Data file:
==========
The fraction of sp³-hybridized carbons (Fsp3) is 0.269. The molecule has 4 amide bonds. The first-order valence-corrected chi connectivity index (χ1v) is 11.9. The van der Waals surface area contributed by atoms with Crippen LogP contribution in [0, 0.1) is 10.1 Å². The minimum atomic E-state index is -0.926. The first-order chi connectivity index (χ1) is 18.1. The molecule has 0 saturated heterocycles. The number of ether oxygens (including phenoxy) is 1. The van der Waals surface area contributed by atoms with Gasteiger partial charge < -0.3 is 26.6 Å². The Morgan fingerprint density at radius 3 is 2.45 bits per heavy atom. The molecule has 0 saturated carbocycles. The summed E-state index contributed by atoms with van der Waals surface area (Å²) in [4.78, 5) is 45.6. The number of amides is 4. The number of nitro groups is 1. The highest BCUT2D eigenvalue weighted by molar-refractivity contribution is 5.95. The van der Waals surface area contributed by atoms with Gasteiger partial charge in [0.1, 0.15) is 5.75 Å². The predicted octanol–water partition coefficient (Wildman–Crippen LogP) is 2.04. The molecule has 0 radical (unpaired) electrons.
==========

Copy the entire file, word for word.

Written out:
The fraction of sp³-hybridized carbons (Fsp3) is 0.269. The molecule has 4 amide bonds. The first-order valence-corrected chi connectivity index (χ1v) is 11.9. The van der Waals surface area contributed by atoms with Crippen LogP contribution in [0, 0.1) is 10.1 Å². The minimum atomic E-state index is -0.926. The first-order chi connectivity index (χ1) is 18.1. The molecule has 0 saturated heterocycles. The number of ether oxygens (including phenoxy) is 1. The van der Waals surface area contributed by atoms with Gasteiger partial charge < -0.3 is 26.6 Å². The Morgan fingerprint density at radius 3 is 2.45 bits per heavy atom. The molecule has 0 saturated carbocycles. The summed E-state index contributed by atoms with van der Waals surface area (Å²) in [4.78, 5) is 45.6. The number of amides is 4. The number of nitro groups is 1. The highest BCUT2D eigenvalue weighted by molar-refractivity contribution is 5.95. The van der Waals surface area contributed by atoms with Gasteiger partial charge in [0.1, 0.15) is 5.75 Å². The predicted octanol–water partition coefficient (Wildman–Crippen LogP) is 2.04. The molecule has 0 radical (unpaired) electrons.